Orphan Survival Stories Index |
A SURE SIGN THAT THERE IS A PROBLEM
I sat there somewhat in a daze, along with about 60 other children, our stomachs aching for something good to eat - just a little something with a bit of flavor to it. I traded my eggplant for a piece of bread, which I slowly turned from edge to edge eating only the crust to make it last as long as possible. The white portion of the bread, I wadded into a small tight ball and then snuck into my pocket for a snack later on that evening.
I closed my eyes for a moment and thought about the super market that I had seen on the little black and white television set. I just could not believe why the people who owned all that much food would not give us just a little bit, so we would not be hungry any more.
After we finished eating our supper, we returned to our dormitory. Some of the boys went up to their rooms to do their homework, but I went outside and sat down in the grass by the big oak tree. I sat there watching ‘Old Mack,’ the black gardener, raking leaves over by the nursery building. He was a kind old man and he always use to make us kids laugh. I really liked it when he would tell us stories about what all was happening outside the fences of the orphanage.
I got up off the ground and I walked over to where Old Mack was still raking. I asked him why he raked and cleaned the yards all the time.
"It's to makes money," he said.
"You mean you get paid for working?" I asked.
"That is why people work. People will not work for free, you know," he replied.
"Mack, we don't get no money for working and we work all the time."
"That's a different kind of work. You kids get paid by having a place to live and foods to eat," he advised.
"Do you have to eat eggplant and drink powered milk all the time?" I asked.
"No. I don't care for eggplant, but I sure like okras - fried okras and grits. That's my favorite," said Old Mack wiping the sweat off his face and then laughing as hard as he could.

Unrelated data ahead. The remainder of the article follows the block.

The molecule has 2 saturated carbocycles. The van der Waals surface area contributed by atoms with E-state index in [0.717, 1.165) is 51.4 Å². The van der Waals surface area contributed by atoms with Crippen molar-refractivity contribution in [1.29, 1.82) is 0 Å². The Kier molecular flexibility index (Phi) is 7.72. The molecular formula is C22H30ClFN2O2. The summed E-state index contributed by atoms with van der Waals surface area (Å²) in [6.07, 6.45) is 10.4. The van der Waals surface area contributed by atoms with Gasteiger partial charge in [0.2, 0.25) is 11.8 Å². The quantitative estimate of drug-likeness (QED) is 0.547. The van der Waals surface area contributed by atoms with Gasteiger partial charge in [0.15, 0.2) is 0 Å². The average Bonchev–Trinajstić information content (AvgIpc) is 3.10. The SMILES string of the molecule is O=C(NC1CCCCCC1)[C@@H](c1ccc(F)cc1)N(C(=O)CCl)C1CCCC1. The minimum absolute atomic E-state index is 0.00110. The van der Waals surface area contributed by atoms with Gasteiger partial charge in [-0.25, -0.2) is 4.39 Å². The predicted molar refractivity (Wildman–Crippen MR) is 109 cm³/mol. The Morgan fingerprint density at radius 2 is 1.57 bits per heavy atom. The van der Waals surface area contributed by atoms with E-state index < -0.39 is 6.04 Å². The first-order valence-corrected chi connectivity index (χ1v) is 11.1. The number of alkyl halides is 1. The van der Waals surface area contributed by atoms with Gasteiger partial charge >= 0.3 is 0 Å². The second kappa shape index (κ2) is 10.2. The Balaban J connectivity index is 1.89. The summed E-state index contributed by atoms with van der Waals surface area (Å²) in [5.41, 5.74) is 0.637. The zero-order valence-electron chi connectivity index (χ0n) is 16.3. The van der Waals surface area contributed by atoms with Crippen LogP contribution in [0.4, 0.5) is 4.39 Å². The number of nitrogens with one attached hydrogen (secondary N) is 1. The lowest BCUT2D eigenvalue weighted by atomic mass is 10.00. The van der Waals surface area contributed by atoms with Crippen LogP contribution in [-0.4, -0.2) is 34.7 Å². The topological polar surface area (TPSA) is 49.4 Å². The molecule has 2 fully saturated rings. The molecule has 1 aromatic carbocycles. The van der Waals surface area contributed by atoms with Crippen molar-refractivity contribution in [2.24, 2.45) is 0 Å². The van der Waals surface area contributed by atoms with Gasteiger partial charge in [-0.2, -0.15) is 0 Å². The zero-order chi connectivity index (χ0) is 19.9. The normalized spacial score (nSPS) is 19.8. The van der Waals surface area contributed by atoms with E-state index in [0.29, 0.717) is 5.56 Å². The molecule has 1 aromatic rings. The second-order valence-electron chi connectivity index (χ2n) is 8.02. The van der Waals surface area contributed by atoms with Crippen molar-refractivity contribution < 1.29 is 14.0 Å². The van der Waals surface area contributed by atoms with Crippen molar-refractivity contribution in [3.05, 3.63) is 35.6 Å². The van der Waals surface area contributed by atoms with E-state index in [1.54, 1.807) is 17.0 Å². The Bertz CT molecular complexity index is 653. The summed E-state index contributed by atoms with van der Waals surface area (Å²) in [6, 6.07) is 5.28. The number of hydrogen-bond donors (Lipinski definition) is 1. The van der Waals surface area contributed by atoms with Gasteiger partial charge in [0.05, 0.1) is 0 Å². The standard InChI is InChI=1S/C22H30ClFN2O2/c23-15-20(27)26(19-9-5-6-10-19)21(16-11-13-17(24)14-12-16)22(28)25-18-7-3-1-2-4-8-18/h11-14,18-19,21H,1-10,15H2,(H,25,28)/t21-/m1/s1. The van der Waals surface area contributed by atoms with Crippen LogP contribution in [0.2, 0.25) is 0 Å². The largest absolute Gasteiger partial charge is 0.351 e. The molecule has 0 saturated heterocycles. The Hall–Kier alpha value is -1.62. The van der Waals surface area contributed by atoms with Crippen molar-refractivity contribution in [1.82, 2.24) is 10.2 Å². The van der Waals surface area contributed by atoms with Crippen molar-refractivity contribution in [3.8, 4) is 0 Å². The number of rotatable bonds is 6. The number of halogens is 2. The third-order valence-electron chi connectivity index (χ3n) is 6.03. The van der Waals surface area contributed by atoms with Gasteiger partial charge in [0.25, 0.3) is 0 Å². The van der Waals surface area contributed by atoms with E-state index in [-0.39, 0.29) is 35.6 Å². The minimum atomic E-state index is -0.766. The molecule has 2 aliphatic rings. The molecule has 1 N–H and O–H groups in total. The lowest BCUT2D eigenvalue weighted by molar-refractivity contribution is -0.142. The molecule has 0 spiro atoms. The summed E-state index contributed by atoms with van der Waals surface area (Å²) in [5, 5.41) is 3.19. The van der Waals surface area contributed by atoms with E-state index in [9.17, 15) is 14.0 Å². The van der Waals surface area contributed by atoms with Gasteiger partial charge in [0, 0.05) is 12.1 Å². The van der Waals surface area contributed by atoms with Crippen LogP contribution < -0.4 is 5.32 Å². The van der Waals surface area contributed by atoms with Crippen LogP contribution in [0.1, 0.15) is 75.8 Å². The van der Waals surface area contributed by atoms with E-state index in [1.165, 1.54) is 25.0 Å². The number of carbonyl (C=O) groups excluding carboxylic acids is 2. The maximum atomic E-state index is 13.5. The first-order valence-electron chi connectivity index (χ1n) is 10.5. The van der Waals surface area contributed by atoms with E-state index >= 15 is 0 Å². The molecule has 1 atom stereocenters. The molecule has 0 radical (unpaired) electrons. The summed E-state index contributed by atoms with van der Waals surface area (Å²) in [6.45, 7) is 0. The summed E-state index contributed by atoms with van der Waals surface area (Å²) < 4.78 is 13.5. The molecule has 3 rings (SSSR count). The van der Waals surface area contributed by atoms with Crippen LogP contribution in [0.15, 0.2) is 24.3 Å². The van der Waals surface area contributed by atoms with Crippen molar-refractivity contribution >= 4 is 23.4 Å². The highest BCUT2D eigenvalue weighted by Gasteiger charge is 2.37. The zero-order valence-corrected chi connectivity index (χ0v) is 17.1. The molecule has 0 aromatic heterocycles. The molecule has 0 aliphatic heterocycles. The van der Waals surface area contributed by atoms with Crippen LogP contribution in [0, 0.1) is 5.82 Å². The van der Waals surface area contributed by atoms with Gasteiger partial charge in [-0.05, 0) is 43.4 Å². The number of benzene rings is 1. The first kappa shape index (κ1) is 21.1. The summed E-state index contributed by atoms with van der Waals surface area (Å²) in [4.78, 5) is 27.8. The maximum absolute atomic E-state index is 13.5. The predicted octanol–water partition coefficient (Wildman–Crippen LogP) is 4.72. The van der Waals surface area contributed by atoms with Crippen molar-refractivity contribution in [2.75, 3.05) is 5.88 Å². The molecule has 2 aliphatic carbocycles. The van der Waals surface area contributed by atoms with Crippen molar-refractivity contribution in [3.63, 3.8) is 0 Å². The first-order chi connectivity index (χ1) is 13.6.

"How come you get the good okra to eat?"
"Cause I buy it with the money that I earn from working here at the orphanage."
"So if I get a job one day, I can buy whatever I want to eat?" I asked.
"If you be real honest and if you work real hard, you can eat whatever you want," Mack replied.
"But how do you get a job?"
"The newspaper is your best bet," he said.
I walked back to my dormitory and sat for hours trying to think of a way that I could get a job without the orphanage people finding out. I knew that we kids were not allowed to have any money. If we got caught with money, we were beaten, 'cause they would say that we stole it.
Finally, I came up with an idea. Later that evening, after everyone had gone to bed, I sat down on the bathroom floor and made myself an advertisement. I wrote the ad on a large piece of plain paper, which Mrs. Cherry, my Grade 4 teacher had given me to do my homework.
That was many years ago. Now every time I travel back to Jacksonville, Florida, I can still see that same sign being used throughout the city. In fact, just last week I saw one of my signs being used in my own town of Brunswick, Georgia.
There was this raggedy looking old man standing beside the road just watching the traffic going by. He was holding up my sign, which read: "WILL WORK FOR FOOD."